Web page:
Fighting the end-of-the-year drag we students know oh-so-well, students and tutors alike gather each semester in the Rowan Writing Center for the long NAP (Night Against Procrastination) event. Students take advantage of a first year writing portfolio station, workshops, slime and stress ball crafts, a meditation station, English language support, research and citation help, and free snacks. The center has about everything a stressed out student could need during the rush of finals.
This past semester, one of those panicked students, Kaitlyn Gaffney, a sophomore double majoring in writing arts and English, visited the center for the first time for NAP. With a whole paper to write, Kaitlyn sat down with a tutor to set up a plan for her paper before she even started typing. She found her tutor an easy person to bounce ideas off of and who asked her many questions to help develop her essay. Kaitlyn says the tutoring session, “Truly improved my paper and definitely expedited the process. I probably would have sat in my room thinking about what to write about for like four hours before actually doing it.”
Tutoring is the main focus of the Writing Center. Monday through Friday, students can make appointments or walk in for one-on-one tutoring sessions for nearly any assignment that requires writing. Tutors can help with traditional English essays, but also lab reports, videos, websites, psychology papers, and graduate theses. The Writing Center’s tutors like to say they can help “Any assignment, any class, any writer.” Students can even bring their personal creative writing to the Writing Center. Tutors can also connect students with on hand style guides and the library’s digital media resources. For students away from campus during break or without transportation the center also offers online tutoring.
To make a tutoring appointment, students can visit rowan.mywconline.com or www.rowanwritingcenter.com. Once they have created an account, students can schedule appointments from the list of available times and tutors. After picking their tutor and appointment time, students are asked to fill out a form about their course and assignment. It’s recommended students be as specific as possible when describing their assignment, as it will help the tutor know how to best help the student. Students will even receive an email reminder for their appointment. How does a student prepare for a tutoring session? Bring everything. All the materials they have for the assignment are helpful, including any drafts, professor feedback, class notes, or a rubric. The more information a tutor has, the better they tailor the session to the student’s needs.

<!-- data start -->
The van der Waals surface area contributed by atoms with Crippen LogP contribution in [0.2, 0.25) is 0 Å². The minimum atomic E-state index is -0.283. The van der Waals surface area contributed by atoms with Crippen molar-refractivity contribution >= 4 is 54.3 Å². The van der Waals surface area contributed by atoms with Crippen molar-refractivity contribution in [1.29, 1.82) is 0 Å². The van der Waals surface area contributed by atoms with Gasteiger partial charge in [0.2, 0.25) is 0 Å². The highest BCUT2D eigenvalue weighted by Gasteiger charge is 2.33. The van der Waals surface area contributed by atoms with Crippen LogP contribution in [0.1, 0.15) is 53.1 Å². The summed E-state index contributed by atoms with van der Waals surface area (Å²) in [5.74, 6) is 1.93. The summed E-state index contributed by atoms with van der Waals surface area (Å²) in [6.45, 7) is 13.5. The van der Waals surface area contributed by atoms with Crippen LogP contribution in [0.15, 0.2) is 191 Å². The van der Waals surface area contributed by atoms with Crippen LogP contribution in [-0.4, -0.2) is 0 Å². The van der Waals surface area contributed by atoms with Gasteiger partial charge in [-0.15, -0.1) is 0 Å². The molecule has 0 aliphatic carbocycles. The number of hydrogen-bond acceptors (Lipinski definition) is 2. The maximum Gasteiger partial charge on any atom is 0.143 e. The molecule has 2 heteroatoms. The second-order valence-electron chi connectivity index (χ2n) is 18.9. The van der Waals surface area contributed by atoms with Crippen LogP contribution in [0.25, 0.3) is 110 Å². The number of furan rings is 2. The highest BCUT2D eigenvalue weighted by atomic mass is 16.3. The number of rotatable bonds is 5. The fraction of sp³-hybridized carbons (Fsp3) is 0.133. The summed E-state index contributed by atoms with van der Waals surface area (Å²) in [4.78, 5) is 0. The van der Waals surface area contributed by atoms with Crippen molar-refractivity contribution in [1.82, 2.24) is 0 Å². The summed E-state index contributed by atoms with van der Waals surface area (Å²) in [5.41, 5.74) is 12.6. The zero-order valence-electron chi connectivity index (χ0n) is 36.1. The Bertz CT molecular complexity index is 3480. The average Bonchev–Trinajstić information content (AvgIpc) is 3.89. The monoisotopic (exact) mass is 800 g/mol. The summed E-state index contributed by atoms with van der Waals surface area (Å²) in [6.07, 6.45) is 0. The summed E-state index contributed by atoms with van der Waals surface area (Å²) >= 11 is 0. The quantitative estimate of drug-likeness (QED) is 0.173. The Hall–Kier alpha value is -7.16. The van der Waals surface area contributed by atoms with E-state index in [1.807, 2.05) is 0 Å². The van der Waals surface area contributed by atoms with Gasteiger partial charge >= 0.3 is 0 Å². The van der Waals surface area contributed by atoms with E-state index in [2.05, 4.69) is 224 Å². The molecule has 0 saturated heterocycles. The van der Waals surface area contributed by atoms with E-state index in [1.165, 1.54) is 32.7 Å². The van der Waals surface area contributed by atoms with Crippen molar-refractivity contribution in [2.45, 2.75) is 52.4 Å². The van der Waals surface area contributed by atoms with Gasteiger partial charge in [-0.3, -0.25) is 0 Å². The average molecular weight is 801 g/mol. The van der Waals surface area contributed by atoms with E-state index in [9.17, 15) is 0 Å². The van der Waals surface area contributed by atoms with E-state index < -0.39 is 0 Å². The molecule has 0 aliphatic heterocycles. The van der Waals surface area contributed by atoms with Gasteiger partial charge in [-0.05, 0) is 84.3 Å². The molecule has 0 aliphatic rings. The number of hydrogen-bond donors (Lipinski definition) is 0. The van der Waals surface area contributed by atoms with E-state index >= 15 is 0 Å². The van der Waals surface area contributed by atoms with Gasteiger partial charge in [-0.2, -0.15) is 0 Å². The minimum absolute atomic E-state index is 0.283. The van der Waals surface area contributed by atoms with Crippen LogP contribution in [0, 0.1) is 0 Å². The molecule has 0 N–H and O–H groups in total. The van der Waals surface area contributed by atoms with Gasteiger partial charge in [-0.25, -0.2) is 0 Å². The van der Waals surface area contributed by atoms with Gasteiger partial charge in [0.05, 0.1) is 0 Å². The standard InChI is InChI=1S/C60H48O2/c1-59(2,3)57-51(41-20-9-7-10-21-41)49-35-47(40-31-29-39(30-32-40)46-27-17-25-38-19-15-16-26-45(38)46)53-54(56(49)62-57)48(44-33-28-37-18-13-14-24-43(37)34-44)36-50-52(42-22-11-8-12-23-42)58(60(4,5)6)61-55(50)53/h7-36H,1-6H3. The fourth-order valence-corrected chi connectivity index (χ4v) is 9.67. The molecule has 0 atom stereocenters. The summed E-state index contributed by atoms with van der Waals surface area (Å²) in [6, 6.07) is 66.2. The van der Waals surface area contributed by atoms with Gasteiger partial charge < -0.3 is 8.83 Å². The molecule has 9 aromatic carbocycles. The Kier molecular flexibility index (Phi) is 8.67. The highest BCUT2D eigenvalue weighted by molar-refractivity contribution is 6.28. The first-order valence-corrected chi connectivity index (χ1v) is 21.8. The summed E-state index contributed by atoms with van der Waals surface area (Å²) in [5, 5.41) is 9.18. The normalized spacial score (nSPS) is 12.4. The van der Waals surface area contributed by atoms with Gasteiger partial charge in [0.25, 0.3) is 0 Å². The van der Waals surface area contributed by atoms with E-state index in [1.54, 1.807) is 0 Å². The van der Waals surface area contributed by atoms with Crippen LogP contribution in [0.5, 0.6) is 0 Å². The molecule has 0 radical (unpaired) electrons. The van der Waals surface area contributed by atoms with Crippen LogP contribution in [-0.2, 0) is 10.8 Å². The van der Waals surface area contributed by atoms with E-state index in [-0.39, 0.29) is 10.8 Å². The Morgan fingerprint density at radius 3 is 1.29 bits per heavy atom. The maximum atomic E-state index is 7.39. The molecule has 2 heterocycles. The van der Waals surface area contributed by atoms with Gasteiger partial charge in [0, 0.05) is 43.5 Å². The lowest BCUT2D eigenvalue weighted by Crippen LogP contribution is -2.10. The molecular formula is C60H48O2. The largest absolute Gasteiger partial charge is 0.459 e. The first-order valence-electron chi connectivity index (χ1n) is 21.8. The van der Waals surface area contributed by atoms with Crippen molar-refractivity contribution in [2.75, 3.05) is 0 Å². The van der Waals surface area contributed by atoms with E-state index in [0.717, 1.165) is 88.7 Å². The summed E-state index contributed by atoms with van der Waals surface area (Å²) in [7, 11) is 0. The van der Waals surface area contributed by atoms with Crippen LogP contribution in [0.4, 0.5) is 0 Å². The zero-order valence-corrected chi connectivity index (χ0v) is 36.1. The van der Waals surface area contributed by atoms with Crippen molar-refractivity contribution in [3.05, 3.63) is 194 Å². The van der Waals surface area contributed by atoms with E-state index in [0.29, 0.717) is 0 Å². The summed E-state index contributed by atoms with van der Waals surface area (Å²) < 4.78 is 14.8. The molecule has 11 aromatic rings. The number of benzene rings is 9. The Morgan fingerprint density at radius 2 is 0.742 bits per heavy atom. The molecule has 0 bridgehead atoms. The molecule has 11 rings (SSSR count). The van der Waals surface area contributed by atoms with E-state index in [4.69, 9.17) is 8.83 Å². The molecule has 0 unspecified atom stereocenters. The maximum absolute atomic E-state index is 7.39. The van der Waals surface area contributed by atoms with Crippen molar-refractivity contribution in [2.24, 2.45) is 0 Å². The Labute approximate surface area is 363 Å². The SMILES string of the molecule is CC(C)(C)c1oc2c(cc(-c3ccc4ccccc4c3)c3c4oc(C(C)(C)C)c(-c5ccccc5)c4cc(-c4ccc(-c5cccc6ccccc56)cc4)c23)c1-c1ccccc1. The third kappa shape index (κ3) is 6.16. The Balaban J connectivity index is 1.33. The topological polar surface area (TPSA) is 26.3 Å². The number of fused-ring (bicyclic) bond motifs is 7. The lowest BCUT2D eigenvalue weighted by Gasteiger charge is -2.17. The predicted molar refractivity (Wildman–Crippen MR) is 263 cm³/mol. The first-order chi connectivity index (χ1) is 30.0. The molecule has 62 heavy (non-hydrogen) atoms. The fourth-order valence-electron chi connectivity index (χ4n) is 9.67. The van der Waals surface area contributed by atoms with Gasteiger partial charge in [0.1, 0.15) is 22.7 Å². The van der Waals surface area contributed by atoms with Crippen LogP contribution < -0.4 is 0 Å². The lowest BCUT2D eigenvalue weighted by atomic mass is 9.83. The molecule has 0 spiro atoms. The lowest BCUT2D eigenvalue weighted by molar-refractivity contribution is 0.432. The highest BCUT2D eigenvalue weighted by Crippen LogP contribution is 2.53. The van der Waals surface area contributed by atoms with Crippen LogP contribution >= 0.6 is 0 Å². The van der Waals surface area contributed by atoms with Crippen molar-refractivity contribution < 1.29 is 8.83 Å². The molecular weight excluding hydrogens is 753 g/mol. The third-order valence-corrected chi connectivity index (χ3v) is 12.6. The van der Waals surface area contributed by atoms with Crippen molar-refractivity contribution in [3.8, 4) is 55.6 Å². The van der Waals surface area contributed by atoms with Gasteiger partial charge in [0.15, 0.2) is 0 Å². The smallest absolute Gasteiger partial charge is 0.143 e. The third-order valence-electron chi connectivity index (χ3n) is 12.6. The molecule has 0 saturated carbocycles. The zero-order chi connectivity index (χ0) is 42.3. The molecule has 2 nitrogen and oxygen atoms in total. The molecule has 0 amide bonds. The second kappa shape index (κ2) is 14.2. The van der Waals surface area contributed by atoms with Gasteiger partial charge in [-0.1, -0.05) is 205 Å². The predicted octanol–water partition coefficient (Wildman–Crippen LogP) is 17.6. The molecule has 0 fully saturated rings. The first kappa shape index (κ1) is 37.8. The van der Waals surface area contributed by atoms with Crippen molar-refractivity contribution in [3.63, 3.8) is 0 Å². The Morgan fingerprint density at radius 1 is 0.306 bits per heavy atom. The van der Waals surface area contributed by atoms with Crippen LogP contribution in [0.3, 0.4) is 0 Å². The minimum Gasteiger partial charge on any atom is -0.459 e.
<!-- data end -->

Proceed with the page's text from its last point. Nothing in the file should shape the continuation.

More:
When tutors Mike Fotos and Cassie Wilson were asked how a typical session goes, they reply that there was no real typical session, “because every tutor has their own style.” Cassie, a sophomore communication studies major with a psychology minor, describes her style as “laid back.” She listens to the student and asks them “What they want to get to out of the assignment and how they want to get there?” Then she can help them get to where they want to be with their writing. That is just one tutoring method. Mike, a graduate student with a master’s in writing, describes that there are many “tutor hats” tutors put on. Sometimes they are more of an “instructor” where they offer direct advice and tell the student what techniques will work best. Other times tutors are more of a “coach” or “friend” by asking questions and being supportive. As Cassie says, sometimes when a student is stressed over an assignment, you have to be the one who says, “Take a breath. Let’s sit back, breathe, and then let’s tackle it.”
No matter who a student gets as a tutor or what kind of tutoring style they use, a student is guaranteed a tutor who loves their job. Cassie, a first year tutor, was struck by how “welcoming and open” the staff was when she started. For herself, “seeing people seeing their own potential” during sessions is what she finds rewarding as a tutor. Mike has been tutoring for four years. He started only tutoring one hour a week, rarely seeing students, but over the past four years as he’s tutored more and developed as a writer, he says he loves “being a part of those ‘aha!’ moments.” Now, as he transitions to an administrative role, he has led workshops for the tutors. Mike remembers leading a workshop and realizing he can “shape the way a resource is reaching out to the community.” He finds passing on his tutoring philosophy, teaching others to care for the students that come to the Writing Center, is incredibly rewarding.
The Writing Center also provides many resources and opportunities for their student tutors. The center holds professional development sessions, provides research opportunities, offers training in newsletter and grant writing, and chances to present at tutoring conferences. Tutors can even advance to administrative roles like Mike and run workshops for other tutors. Perhaps the most worthwhile benefit tutors reap is the personal growth gained through working with tutors and students. Cassie says, “It’s so rewarding that since working here I’ve been exposed to so many different lifestyles, so many different backgrounds. I feel like I understand the world a lot better than I ever could have without working here.”
Story by: Laura Kincaid, Swedesboro, NJ (Gloucester County), sophomore writing arts major